I realize the scenario looks bad for UL’s game with Syracuse.  Lamar Jackson’s possible (probable?) last game in Louisville will be played with a wet field (which has very good drainage, by the way) but it looks to me as though most (maybe all) of the game will be played in dry weather.  It all depends on the cold front’s ability to create thunderstorms.  When the front arrives, if thunder is in the area the game will be delayed.  When the thunder leaves the area, the game will start or resume with dry weather the rest of way.  But, they’ll still have to contend with those strong winds.

 

 

Update on tonight’s weather

Sunday, Nov. 5, 2017  8 P.M.

 

Good news from earlier update.

1).  Storms have weakened faster than expected.  Still an outside chance for some near severe storms over south central IN – more than 30 miles north of Louisville.

2).  Winds locally will probably average a little below the values mentioned earlier, but 40-45 mph wind gusts will still be likely for many of us.

3).  System is a little faster than mentioned earlier.  Now looks like the line/area of storms will pass through the metro area between 9:30 P.M. and 12:30 A.M.

Strong Storms likely early tonight.

Sunday, November 5, 2017  5 P.M.

A cold front will sweep across the area tonight bringing an end to the recent warm weather.  The warm air has brought an unusually large amount (for November) of moisture into the lower Ohio Valley, so the colder air looks as thought it’ll arrive along with rain, thunder and strong winds. just how strong the winds will be is the primary concern now.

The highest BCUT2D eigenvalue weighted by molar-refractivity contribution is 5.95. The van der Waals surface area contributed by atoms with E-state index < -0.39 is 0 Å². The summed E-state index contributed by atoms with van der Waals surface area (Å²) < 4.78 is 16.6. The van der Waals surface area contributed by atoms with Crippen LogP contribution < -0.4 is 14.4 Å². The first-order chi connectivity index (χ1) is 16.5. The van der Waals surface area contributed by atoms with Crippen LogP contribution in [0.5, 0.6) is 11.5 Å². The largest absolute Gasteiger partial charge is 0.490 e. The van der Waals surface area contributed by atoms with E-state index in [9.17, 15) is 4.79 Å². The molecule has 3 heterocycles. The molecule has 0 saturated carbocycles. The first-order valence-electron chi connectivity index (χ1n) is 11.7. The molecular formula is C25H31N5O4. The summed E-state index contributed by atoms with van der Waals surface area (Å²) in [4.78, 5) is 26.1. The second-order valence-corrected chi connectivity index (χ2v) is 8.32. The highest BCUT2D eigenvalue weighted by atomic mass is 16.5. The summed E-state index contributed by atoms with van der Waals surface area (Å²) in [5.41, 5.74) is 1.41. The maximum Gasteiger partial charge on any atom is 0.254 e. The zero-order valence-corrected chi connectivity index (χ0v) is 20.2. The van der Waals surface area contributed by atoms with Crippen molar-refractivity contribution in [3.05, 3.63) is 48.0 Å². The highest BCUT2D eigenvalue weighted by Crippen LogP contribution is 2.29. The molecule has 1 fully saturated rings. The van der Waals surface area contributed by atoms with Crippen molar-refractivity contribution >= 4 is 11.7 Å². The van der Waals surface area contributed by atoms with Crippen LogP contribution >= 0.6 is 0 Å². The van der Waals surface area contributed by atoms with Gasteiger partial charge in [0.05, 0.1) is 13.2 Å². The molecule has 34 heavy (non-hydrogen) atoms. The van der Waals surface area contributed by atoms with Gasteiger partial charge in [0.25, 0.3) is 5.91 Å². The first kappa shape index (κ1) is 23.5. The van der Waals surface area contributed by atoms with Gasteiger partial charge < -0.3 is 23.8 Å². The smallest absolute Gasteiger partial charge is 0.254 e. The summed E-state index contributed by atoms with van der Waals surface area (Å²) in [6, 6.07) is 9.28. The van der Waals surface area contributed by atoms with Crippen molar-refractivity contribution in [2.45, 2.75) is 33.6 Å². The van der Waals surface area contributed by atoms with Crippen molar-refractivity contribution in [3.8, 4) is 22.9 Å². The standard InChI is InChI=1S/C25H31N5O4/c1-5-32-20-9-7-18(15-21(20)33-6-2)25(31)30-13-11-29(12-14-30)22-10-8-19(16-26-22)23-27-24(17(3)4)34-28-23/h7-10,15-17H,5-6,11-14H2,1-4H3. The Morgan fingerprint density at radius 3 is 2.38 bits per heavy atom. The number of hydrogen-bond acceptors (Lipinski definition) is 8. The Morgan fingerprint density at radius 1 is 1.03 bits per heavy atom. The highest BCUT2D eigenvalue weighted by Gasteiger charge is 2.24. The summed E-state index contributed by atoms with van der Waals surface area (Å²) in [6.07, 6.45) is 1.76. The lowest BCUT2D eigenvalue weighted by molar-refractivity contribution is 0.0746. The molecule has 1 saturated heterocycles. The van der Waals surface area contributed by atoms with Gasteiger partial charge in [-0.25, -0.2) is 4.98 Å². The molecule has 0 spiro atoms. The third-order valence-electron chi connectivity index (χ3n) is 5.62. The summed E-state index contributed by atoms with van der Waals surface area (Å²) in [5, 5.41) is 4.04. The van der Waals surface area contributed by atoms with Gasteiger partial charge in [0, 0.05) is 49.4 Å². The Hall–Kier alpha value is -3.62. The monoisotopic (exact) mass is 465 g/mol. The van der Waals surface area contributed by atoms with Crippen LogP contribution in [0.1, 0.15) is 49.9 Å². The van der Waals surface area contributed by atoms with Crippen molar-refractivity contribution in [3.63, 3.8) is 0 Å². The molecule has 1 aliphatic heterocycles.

This system has plenty of wind fields, convergence patterns and overall dynamics which provide an important side of the severe weather equation.  However, the thermodynamic part of the equation, while sufficient for severe storms now (from southern Missouri to central Indiana), is forecast to weaken quickly over the next few hours.

A similar system last spring stayed active all night creating probably our worst severe weather outbreak of this year. Chances for a repeat don’t look too high to me – storms along the front are not nearly as strong or widespread as the previous case.

Here’s what I expect to happen: A line of strong-to-severe thunderstorms to our west will move rapidly (30-40 mph) east this evening and be located from about western Ky to Evansville to Indy by 9 P.M.  This line of thunderstorms will cross the Louisville area from about 10 P.M. until 1 A.M.  After that, the frontal storms will race eastward across the rest of KY.

In terms of what is called “sensible” weather, the Louisville area can expect…

8 – 10 P.M. – Strong, gusty southerly winds will precede  the line of thunderstorms.  Winds should gust from 25-35 mph with some gusts reaching to around 40 mph.

10 P.M. – 1 A.M.  Line of strong storms sweeps rapidly through the area.  Winds should gust to 40-50 mph with a few higher gusts.  Gusts over 50 mph should occur mostly north of Louisville.  Brief periods of heavy rain are likely and some of the strongest storms may produce small hail.  Power outages and some tree/limb damage are likely.  However, such areas should be localized and not widespread.

AFTER 1 A.M. – Rain fades quickly but wind gusts remain in the 25 – 35 mph range for a couple of hours before fading  by morning.   One note of caution:  The area  roadways will probably be covered in leaves by morning.  Wet leaves on the roads can be almost as slippery as ice.  Be advised.